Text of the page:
Financial Times Editorial Comment: Why Wolfowitz should depart now
Copyright The Financial Times Limited 2007
Published: April 22 2007 22:01 | Last updated: April 22 2007 22:01
If Paul Wolfowitz remains head of the World Bank, he will preside over a rudderless hulk. That is today’s inconvenient truth. The US has always had the prerogative of nominating the president of the bank. But this privilege carries with it a big responsibility. Exercising that responsibility now requires acceptance of an immediate change in the bank’s top leadership.
The revelations of Mr Wolfowitz’s role in deciding the terms on which his girlfriend was seconded to the US state department became public a little over a week ago. Since then two points have become clear, despite much obfuscation. First, responsibility for the astonishingly generous terms given his girlfriend rested solely with Mr Wolfowitz, who went beyond the board’s recommendations. Second, the board itself failed to respond appropriately when he went beyond its advice.
When Mr Wolfowitz arrived at the bank, he was on trial. He has now been judged. He has lost the confidence of most of its staff, including many of his most senior colleagues and many of the bank’s most powerful shareholders, as today’s letter from former senior members of staff makes clear.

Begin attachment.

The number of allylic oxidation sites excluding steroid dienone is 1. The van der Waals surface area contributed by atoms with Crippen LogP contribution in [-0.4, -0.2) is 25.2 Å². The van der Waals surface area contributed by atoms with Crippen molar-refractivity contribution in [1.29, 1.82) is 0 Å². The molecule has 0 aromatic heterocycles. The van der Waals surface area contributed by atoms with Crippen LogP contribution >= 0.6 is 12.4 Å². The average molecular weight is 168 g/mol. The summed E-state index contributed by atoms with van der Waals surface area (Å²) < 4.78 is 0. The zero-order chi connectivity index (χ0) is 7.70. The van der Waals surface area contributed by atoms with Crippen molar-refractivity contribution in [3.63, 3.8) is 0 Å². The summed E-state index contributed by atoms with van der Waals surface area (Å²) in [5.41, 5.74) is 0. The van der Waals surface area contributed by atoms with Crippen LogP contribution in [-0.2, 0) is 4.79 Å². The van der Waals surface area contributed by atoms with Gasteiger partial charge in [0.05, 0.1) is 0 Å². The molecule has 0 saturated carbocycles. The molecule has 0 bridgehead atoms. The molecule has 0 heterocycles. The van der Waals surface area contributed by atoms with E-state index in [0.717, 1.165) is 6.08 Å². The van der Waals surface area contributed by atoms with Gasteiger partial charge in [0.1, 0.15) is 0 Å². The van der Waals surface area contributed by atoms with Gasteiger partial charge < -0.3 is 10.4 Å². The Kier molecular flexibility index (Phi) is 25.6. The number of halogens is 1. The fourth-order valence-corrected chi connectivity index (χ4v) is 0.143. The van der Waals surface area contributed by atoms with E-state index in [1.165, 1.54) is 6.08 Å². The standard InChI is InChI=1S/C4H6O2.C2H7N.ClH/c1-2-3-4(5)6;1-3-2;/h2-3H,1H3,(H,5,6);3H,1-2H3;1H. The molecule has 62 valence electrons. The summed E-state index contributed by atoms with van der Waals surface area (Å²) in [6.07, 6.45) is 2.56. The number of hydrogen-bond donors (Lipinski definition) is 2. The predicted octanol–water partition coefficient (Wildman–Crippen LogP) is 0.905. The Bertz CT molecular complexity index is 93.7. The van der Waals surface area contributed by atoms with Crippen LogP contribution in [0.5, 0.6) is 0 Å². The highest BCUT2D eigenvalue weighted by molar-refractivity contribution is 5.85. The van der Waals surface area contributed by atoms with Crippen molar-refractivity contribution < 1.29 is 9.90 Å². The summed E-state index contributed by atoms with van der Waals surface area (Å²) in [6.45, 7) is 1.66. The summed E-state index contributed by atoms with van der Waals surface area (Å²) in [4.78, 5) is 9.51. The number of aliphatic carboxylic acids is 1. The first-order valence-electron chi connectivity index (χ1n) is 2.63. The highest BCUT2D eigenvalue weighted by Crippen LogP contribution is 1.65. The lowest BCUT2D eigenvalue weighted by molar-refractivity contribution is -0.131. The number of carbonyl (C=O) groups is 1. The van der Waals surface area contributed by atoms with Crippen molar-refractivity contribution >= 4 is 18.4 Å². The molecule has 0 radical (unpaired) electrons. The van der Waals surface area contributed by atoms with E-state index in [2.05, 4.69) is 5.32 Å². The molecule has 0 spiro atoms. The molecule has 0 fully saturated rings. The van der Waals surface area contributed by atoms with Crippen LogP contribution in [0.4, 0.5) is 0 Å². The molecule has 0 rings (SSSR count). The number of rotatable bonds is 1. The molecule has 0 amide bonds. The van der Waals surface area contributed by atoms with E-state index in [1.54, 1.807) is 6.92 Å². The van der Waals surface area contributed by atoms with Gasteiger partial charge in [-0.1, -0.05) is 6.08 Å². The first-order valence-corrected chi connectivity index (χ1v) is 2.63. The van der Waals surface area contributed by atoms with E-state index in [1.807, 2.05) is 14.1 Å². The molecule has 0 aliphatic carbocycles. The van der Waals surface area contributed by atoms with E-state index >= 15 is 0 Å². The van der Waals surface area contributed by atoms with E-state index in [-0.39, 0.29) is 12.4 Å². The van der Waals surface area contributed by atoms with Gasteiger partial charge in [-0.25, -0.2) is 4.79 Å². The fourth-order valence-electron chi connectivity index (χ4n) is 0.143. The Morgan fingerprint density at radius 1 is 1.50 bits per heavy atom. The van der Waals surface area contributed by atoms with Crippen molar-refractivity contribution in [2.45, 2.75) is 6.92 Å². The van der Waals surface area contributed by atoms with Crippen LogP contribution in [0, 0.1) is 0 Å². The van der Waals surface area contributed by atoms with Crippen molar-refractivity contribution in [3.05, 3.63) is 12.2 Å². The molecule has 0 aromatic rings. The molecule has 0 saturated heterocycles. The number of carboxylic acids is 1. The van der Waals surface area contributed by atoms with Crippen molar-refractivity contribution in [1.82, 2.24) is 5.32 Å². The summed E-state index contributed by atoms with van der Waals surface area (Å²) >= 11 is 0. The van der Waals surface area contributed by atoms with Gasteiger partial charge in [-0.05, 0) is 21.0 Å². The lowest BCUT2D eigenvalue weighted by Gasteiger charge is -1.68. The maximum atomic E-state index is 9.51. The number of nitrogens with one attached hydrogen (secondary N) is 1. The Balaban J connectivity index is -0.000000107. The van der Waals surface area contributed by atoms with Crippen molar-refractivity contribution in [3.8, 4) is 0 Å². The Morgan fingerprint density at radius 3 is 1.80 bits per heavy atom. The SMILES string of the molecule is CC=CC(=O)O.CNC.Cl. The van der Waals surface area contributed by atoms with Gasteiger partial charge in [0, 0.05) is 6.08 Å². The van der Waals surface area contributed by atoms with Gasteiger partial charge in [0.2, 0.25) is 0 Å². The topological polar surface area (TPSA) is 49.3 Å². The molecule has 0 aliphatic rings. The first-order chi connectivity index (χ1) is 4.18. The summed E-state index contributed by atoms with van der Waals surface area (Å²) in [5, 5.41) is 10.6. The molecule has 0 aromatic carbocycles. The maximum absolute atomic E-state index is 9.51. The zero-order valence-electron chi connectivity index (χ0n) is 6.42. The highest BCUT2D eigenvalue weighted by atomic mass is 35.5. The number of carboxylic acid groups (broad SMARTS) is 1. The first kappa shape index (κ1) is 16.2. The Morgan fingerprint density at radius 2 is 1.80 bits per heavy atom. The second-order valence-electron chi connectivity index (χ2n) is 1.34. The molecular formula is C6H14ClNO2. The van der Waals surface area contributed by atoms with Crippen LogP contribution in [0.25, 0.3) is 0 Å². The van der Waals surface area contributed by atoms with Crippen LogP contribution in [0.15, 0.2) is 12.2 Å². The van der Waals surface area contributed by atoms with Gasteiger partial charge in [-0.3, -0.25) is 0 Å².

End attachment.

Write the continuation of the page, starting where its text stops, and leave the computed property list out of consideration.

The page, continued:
Some American commentators write as if the bank belonged to the US. It does not. It belongs to the world. Europeans made three-fifths of the new contributions to the current replenishment of the International Development Association – the arm for providing grants and cheap loans to the world’s poorest countries. This is nearly four times as much as the US share. If the current leadership stays, European governments cannot – and should not – promise taxpayers’ money for the next replenishment.
If the bank is to carry out its task of helping the world’s poorest countries, it must have a president who possesses the needed credibility and support. A change in the present method for selecting the heads of the World Bank and the International Monetary Fund is overdue. In the current emergency, however, the US should be asked to nominate someone demonstrably suitable for that task. That candidate certainly need not be American. But he or she should be possessed of proven managerial competence, understanding of the challenges of development and moral authority.
Whether he goes or stays, Mr Wolfowitz’s presidency is over. Nothing can now make it effective. If the governments of leading countries allow this farce to continue, they will make their protestations of devotion to poverty alleviation meaningless. They must, instead, now ensure the smoothest possible transition to new leadership.